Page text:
The interconnections between tax crimes and corruption in Bulgaria
Director, Economic Program, Center for the Study of Democracy
VIRTEU Leading Expert for Bulgaria
in cooperation with
Daniela Mineva, Juan David Abella Osorio, and Kristina Tsabala
This report is focused on the phenomena of tax crime and corruption, with special emphasis on VAT fraud. The report is divided into four main sections. In the first part, the most significant Bulgarian legislative instruments in the fight against tax crimes are reviewed, with a special focus on VAT fraud and corruption. The second part addresses the critical examination of the complex links between fiscal crime and corrupt practices in Bulgaria. The third part refers to the selection of research topics including corporate liability and whistleblowing in the area of taxation. Finally, the fourth part focuses on some specific practical institutional challenges in Bulgaria as identified in a national practical workshop with various stakeholders.
The Potential Role of Tax Practitioners’ in Enhancing Tax Compliance
Dr. Elaine Doyle
Senior Lecturer in Taxation & Head of Department of Accounting and Finance,
Kemmy Business School, University of Limerick, Ireland
Tax practitioners are systemically crucial intermediaries between taxpayers and the tax authorities. The combination of self-assessment systems, complex tax codes, increased penalties for non-compliance and higher levels of cross border activity has resulted in an increased reliance on tax practitioners’ advice as taxpayers grapple with complying, or not, with tax legislation. Tax practitioners are acknowledged as having significant influence on the tax compliance behaviour of their clients. Enhancing our understanding of how tax practitioners approach predicaments is therefore essential in the context of increasing tax compliance. The first main action identified by the VIRTEU project in the fight against tax crimes is prevention. Within this context, this paper will focus on the role carried out by tax practitioners, how they approach their work from an ethical perspective and how we can use this knowledge to suggest ways of encouraging tax practitioners to enhance the tax compliance behaviour of their clients.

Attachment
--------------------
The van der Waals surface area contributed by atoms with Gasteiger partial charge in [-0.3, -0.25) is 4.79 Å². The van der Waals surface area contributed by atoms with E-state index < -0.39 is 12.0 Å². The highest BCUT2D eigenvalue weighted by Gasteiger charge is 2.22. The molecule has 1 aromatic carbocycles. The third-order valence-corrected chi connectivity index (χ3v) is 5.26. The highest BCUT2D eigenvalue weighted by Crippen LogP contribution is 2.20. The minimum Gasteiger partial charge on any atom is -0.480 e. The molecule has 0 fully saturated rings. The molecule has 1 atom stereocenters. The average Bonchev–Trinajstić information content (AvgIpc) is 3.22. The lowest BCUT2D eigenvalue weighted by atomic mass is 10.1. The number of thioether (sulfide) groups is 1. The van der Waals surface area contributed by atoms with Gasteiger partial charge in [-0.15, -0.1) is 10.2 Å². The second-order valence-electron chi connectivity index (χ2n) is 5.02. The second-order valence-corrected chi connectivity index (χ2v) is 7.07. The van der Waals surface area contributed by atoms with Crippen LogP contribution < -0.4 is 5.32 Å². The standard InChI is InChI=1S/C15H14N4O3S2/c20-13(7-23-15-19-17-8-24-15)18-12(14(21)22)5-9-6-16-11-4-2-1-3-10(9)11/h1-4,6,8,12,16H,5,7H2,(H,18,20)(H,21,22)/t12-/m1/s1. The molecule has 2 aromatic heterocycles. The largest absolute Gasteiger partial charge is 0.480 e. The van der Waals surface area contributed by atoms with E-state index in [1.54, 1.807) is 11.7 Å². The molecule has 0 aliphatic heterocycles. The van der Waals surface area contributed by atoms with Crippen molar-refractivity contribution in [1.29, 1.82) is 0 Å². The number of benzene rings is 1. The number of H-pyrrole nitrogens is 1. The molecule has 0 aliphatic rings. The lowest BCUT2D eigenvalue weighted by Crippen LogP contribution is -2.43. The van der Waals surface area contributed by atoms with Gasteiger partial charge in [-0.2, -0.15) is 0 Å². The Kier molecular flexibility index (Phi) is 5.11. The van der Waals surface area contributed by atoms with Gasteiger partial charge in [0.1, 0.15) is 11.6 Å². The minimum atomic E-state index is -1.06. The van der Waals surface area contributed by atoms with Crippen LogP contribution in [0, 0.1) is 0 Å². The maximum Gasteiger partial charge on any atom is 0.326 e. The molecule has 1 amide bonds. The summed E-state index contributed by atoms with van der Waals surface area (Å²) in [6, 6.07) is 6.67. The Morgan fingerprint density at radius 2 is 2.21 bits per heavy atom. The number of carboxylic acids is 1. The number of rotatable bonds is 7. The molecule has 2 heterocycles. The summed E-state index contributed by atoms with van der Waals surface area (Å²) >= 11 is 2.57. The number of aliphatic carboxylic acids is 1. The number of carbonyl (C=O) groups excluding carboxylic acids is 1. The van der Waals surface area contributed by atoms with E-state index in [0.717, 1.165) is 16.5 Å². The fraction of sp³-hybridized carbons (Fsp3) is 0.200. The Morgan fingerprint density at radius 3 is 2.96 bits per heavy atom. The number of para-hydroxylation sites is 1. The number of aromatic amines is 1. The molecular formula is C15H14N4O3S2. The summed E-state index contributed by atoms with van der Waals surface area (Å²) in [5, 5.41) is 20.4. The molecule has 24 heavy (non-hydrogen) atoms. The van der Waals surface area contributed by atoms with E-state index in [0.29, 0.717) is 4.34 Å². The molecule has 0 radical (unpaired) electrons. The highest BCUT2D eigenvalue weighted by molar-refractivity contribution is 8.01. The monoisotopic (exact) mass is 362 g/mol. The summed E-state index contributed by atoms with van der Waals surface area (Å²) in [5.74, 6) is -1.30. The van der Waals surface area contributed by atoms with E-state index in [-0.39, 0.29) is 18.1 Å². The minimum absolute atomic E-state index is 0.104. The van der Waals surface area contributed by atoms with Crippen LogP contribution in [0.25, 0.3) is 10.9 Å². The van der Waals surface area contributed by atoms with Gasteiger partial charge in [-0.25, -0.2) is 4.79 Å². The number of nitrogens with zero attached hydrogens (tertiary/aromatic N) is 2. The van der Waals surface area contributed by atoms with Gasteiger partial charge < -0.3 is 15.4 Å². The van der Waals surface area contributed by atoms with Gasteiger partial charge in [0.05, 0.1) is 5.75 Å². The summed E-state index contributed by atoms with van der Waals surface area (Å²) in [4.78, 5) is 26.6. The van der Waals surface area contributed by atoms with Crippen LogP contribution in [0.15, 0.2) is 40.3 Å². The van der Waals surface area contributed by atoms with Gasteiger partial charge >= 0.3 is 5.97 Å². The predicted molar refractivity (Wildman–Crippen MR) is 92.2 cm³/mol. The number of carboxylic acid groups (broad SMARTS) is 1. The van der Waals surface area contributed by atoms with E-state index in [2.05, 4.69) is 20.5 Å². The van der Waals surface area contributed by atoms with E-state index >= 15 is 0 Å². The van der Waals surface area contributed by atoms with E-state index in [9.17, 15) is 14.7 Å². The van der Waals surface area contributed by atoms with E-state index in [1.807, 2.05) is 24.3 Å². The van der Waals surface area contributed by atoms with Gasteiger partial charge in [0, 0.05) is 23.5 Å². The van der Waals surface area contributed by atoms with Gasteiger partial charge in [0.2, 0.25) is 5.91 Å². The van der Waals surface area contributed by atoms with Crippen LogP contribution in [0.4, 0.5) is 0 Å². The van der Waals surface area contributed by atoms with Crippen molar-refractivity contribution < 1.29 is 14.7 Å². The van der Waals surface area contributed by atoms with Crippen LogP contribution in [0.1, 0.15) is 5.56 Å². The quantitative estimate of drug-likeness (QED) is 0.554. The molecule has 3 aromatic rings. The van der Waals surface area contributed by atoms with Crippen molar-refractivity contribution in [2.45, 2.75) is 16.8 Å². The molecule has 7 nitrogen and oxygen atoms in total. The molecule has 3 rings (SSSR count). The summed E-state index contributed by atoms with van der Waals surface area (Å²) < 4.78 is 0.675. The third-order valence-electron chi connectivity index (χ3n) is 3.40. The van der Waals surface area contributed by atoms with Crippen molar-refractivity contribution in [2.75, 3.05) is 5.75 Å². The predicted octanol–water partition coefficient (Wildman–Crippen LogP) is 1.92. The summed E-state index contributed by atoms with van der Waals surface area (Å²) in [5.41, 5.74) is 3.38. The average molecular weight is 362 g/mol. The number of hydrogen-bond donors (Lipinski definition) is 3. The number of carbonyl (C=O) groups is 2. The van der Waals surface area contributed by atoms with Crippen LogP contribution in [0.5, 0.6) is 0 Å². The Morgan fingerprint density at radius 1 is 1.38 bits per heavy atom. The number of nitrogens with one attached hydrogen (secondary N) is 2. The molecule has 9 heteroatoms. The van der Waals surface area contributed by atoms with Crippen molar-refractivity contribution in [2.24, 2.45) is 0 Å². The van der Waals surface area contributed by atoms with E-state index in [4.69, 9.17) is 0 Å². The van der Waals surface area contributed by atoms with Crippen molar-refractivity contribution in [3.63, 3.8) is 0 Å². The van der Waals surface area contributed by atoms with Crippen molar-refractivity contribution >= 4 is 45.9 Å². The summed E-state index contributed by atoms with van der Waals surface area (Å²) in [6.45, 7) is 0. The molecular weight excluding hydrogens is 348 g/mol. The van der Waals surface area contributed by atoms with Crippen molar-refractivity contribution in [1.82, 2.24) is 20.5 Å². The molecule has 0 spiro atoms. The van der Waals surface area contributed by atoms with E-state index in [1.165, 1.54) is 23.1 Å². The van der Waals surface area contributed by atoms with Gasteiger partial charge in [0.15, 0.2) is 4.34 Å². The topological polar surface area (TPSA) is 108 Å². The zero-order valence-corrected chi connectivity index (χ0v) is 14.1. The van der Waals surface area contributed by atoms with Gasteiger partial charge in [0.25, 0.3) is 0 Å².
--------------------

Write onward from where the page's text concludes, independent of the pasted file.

Prevention, punishment and punitive damages: Strengths and weaknesses of the Italian anti-corruption strategy in area of taxation.
Dr. Pietro Sorbello
Colonel of Guardia di Finanza (Italian Tax Police)
Adjunct Professor in Criminal Law at University of Teramo
Tax evasion distorts the correct functioning of the market and alters the fairness of the tax system generating social inequity. Tax crimes are also criminogenic with respect to corruption. As a result, a successful strategy to counter both tax crimes and corrupt practices should aim at improving the relationship between tax authorities and taxpayers so to increase tax compliance, and at enhancing cooperative adherence to tax rules. Alongside repression, it is necessary to identify alternative tools that at the same time make violations unprofitable and incentivize subsequent disclosure and remedial actions.